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Alberta’s education minister is ordering a financial audit and governance review of the Calgary Board of Education after 300 temporary teachers were told they would be losing their jobs in the new year due to a budget shortfall.

Adriana LaGrange says she’s extremely disappointed with the board that oversees Calgary’s public schools.

“When you look at the fact that they have a $1.2-billion budget serving 130,000 students and their only recourse in their decision-making is to cut teachers, it’s unacceptable,” she said in Edmonton on Wednesday.

The board had said the United Conservative government’s budget left it with a $32-million budget gap that would mean cutting funds to 246 schools by $22 million.

Chief Supt. Christopher Usih said the board had to act quickly because the budget was reduced mid-year and several decisions are being made on how to cover the gap.

The board of trustees said it is confident in its financial and governance practices and will co-operate with any review.

“We submit all required financial information to the ministry monthly, quarterly and annually. We continue to receive clean audits that show our financial results are fully compliant with legislation, regulation and Canadian accounting standards,” the trustees said in a statement.

“In a large organization that welcomes all students and serves very diverse needs we have made decisions within the financial constraints under which we operate.”

LaGrange said she made it clear she expected all school boards to minimize the impact on front-line staff and teachers, and to put students’ education first.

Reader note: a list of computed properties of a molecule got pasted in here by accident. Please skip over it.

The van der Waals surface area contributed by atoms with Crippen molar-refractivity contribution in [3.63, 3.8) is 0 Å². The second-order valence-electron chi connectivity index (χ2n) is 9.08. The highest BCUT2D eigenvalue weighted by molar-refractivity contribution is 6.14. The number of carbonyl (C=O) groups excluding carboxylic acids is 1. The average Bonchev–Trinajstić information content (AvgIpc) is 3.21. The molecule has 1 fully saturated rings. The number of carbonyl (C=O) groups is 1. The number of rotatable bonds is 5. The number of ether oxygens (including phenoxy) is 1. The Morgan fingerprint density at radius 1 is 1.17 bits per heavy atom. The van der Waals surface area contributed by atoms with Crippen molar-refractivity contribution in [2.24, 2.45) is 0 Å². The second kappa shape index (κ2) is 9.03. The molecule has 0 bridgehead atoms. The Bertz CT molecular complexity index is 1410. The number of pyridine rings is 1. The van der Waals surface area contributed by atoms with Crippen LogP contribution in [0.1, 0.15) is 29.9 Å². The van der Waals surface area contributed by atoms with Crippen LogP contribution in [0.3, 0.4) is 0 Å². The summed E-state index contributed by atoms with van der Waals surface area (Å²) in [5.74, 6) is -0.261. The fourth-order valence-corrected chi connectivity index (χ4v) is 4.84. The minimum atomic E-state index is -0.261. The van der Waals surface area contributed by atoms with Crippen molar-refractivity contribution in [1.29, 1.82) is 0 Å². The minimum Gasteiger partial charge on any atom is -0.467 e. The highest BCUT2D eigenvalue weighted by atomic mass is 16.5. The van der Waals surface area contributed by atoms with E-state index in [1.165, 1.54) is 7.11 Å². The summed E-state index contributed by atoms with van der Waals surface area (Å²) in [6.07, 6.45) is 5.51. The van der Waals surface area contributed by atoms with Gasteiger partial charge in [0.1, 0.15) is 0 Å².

“I offered all the school boards the opportunity to have the expertise of my department, help them out if they found themselves in any difficulties, and they have not availed themselves of that,” she said.

No one from the board mentioned layoffs when she met with officials Monday, she added.

In an earlier statement, LaGrange accused the board of a “reckless misuse of taxpayer dollars.” She pointed to its decision to enter into an expensive 20-year lease almost a decade ago and a $9.1-million accounting error found in a 2018 provincial audit.

Sarah Hoffman, education critic for the Opposition NDP, said the UCP government bears responsibility because it was warned its budget cuts would result in teacher layoffs.

“The UCP government said that they were going to fund enrolment growth. They didn’t. They said they were going to protect education. They’re cutting it,” Hoffman said in Edmonton.

“And here we are mid-year dealing with those consequences and kids are paying the price and teachers are losing their jobs.”

Alberta Teachers’ Association president Jason Schilling said LaGrange has not explained how to effectively run a school board with such a budget shortfall.

“If she thinks that she could do better, then I would like her to show us how that’s done, because we are seeing boards impacted by this budget across the province.”

Schilling said morale has taken a hit as teachers will now face larger classes. He also noted that having teachers leave mid-year will be disruptive to young students.

“Every kid loves their teacher when they’re in elementary school, and once that teacher’s gone, it must be hard to reconcile that.”

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